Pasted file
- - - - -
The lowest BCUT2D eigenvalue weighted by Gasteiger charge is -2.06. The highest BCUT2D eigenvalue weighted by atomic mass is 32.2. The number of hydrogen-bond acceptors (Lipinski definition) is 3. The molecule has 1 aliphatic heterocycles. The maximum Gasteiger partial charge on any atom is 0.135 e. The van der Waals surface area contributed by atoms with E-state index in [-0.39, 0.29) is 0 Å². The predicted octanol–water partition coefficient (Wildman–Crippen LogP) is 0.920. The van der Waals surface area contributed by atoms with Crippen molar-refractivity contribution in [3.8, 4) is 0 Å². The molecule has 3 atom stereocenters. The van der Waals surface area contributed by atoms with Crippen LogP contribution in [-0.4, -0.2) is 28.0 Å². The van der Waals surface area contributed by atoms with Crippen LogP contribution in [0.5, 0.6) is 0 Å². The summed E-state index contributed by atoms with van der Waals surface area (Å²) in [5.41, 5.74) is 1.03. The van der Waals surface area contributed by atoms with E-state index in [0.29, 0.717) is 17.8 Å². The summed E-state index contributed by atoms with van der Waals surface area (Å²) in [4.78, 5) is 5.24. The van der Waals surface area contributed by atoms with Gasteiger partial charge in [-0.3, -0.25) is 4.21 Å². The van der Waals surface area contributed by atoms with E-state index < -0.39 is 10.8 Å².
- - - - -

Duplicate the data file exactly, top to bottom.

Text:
The lowest BCUT2D eigenvalue weighted by Gasteiger charge is -2.06. The highest BCUT2D eigenvalue weighted by atomic mass is 32.2. The number of hydrogen-bond acceptors (Lipinski definition) is 3. The molecule has 1 aliphatic heterocycles. The maximum Gasteiger partial charge on any atom is 0.135 e. The van der Waals surface area contributed by atoms with E-state index in [-0.39, 0.29) is 0 Å². The predicted octanol–water partition coefficient (Wildman–Crippen LogP) is 0.920. The van der Waals surface area contributed by atoms with Crippen molar-refractivity contribution in [3.8, 4) is 0 Å². The molecule has 3 atom stereocenters. The van der Waals surface area contributed by atoms with Crippen LogP contribution in [-0.4, -0.2) is 28.0 Å². The van der Waals surface area contributed by atoms with Crippen LogP contribution in [0.5, 0.6) is 0 Å². The summed E-state index contributed by atoms with van der Waals surface area (Å²) in [5.41, 5.74) is 1.03. The van der Waals surface area contributed by atoms with E-state index in [0.29, 0.717) is 17.8 Å². The summed E-state index contributed by atoms with van der Waals surface area (Å²) in [4.78, 5) is 5.24. The van der Waals surface area contributed by atoms with Gasteiger partial charge in [-0.3, -0.25) is 4.21 Å². The van der Waals surface area contributed by atoms with E-state index < -0.39 is 10.8 Å².